Call it a sheer coincidence, but despite my frequent travels, I had never flown the Airbus A380 till October 14, 2014. Given my years of loyal patronage of Singapore Airlines, divine providence ensured my first A380 flight would be with the island nation’s carrier who was the launch customer of the A380, and coincidentally on the first A380 delivered in to commercial service, 9V-SKA.
SQ423. Airbus A380-800. 9V-SKA
Mumbai Chhatrapati Shivaji international airport, Terminal 2
Singapore Changi Airport, Terminal 3
Check-in and security
Check-in was a slightly confusing affair. There is a lack of clear signage at the airport and I landed up in the regular check-in line where I was informed by the Air India SATS ground handling staff that my camera tripod bag would have to undergo special x-ray screening at a counter located at the very opposite end of the large check-in hall. Walking over the special x-ray screeners informed me no additional screening was required. Luckily the premium class check-in line was located on this side of the hall, and I quickly handed over my baggage and completed my check-in formalities.
At the dedicated security line for premium passengers, I was informed that my extensive camera gear would have to be hand checked, and that special permission would have to be taken from the seniors to conduct this check. Sigh. Long story short, a half an hour later the supervisor was located, permission taken, and screening performed. But this delay cost me a chance to visit the informal lounge since the actual lounge had not yet been opened. Yes, it is very common in India to have buildings including airport terminals, declared opened, without all the facilities being in place.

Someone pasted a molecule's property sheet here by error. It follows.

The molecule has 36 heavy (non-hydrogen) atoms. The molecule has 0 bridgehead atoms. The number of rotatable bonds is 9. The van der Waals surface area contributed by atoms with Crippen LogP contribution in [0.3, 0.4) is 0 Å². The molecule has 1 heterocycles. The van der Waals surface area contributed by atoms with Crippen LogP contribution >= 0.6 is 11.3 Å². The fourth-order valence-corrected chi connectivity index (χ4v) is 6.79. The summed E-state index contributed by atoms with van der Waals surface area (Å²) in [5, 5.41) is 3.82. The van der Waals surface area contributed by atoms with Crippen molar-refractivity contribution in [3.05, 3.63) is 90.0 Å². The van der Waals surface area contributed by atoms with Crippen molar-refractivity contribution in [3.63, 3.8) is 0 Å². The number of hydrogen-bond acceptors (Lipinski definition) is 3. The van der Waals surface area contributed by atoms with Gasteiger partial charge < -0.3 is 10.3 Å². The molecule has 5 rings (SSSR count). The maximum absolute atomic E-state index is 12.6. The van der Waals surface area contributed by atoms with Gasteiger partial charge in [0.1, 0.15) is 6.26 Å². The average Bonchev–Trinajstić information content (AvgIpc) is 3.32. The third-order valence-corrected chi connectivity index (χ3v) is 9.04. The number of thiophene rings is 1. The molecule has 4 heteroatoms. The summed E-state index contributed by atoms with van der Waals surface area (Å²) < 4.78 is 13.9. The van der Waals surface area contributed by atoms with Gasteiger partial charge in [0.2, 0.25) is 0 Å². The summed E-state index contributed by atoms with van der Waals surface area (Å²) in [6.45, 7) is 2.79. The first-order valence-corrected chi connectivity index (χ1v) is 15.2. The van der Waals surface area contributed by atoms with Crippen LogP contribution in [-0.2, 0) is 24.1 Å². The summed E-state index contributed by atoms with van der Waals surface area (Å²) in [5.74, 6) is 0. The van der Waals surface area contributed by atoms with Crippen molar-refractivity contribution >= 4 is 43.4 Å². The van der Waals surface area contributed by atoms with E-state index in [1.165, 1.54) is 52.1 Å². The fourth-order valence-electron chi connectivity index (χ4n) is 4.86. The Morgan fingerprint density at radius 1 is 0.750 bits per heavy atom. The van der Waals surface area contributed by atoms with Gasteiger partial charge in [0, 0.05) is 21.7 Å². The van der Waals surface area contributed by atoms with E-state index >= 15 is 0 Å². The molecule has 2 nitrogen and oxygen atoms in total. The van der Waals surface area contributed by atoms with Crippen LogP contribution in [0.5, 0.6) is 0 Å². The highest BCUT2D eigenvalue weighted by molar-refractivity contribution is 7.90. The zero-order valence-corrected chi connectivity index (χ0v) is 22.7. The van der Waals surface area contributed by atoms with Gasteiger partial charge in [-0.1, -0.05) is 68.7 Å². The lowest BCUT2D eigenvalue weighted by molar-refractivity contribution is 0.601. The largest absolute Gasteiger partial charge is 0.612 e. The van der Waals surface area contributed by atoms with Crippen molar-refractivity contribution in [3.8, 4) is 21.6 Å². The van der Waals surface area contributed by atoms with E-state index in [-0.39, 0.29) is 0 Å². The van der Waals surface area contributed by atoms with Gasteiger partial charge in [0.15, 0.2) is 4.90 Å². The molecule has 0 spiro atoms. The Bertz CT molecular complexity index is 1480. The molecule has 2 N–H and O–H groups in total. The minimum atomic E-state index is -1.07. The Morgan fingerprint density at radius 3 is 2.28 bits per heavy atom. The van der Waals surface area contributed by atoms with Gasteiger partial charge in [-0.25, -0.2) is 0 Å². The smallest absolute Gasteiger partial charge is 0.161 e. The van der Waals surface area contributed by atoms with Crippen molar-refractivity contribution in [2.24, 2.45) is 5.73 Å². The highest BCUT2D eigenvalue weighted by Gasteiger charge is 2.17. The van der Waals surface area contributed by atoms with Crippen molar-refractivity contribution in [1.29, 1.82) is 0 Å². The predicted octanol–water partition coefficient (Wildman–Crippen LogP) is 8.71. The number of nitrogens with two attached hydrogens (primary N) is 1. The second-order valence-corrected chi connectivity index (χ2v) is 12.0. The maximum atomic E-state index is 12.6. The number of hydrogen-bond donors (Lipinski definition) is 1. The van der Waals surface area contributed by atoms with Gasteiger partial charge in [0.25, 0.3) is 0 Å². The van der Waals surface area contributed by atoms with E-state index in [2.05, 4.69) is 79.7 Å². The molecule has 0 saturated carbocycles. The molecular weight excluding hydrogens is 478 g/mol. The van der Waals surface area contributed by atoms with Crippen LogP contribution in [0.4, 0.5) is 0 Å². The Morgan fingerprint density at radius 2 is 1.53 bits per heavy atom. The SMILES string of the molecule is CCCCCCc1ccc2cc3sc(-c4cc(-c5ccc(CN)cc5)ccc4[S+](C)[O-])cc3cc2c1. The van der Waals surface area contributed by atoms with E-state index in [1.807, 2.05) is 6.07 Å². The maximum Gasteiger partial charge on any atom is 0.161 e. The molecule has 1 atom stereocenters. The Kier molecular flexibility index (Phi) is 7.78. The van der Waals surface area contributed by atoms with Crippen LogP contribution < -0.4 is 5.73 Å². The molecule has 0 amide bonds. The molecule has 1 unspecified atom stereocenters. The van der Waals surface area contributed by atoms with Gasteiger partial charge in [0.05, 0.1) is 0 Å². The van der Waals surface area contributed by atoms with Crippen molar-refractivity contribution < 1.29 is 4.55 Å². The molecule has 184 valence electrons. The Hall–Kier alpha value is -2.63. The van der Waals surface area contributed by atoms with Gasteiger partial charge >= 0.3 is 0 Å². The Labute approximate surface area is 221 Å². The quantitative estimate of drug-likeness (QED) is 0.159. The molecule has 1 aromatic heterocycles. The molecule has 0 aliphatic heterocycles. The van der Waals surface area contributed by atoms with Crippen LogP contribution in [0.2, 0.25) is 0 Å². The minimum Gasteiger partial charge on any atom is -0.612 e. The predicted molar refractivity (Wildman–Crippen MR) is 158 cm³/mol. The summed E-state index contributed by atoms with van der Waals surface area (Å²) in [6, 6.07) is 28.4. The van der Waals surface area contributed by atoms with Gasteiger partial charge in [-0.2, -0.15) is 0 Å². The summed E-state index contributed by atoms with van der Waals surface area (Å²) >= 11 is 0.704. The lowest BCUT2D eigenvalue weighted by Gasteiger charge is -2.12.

Wandered through the duty free and saw some decent deals on spirits and a relatively good price on a bottle of Krug Champagne ($179). By and large, duty free is not a good place to find either a good selection or a good price on wines. Just two months earlier, I saw a bottle of Dom Perignon Vintage 2004 at $139 at Costco in Chicago, and $189 at Chicago duty free.
Crew uniforms of Singapore Airlines
Without a doubt, the cabin crew of Singapore Airlines are its crown jewels. Through the years they have lived up to the promise of “offering a level of service even other airlines admire”. So I felt it is important to understand the crew ranks. Flight Steward/ess (FS/FSS) in blue tie or blue Sarong Kebaya, Leading Steward/ess (LS/LSS) in green, Chief Steward/ess (CS/CSS) in red, In Flight Supervisor male/female (IFS/IFSS) in purple. In the photo below it is right to left in ascending seniority.
Tour of the Singapore Airlines A380
A special thanks to the staff of Singapore Airlines Mumbai, who took me on a small tour of the aircraft so I could take photographs. Much to my horror, upon my return to India, I discovered my memory card got corrupted leaving me with only a few images I could salvage.
Singapore Airlines introduced its Suites product, a class above First Class, on the A380.
As a practice the First and Suites cabin is staffed only by Leading Steward/ess and headed by an In Flight Supervisor.
“Over the top” business class
Even Singapore Airlines staff admit, the new business class of the airline is OTT – over the top. Four abreast, 30 inches wide, front facing, is wider than the first class in most airlines, including the middle eastern competitors. Little wonder the airline is able to command such a high premium in business class fares. The business class cabin is headed by a Chief Steward/ess.
The seats require the back to be folded down to create the flat bed. This means you cannot slouch in your seat beyond a certain level of “flatness”, which prevents one from laying almost flat and watching a movie. A minor but noticeable hindrance.
The rear projection in to the seat requires one to sleep in an angular position. You get the full 30 inches width when seated, and about 70% when sleeping.
The seat is well equipped with entertainment options, Noise cancelling headphones are standard. There is a nice vanity mirror as well as shelves and cubby holes all around the seat for storing knick knacks.
Plenty of connections to personal electronic devices like iPods, iPhones, iPads for personal content. In-seat universal socket power plugs and USB chargers, etc.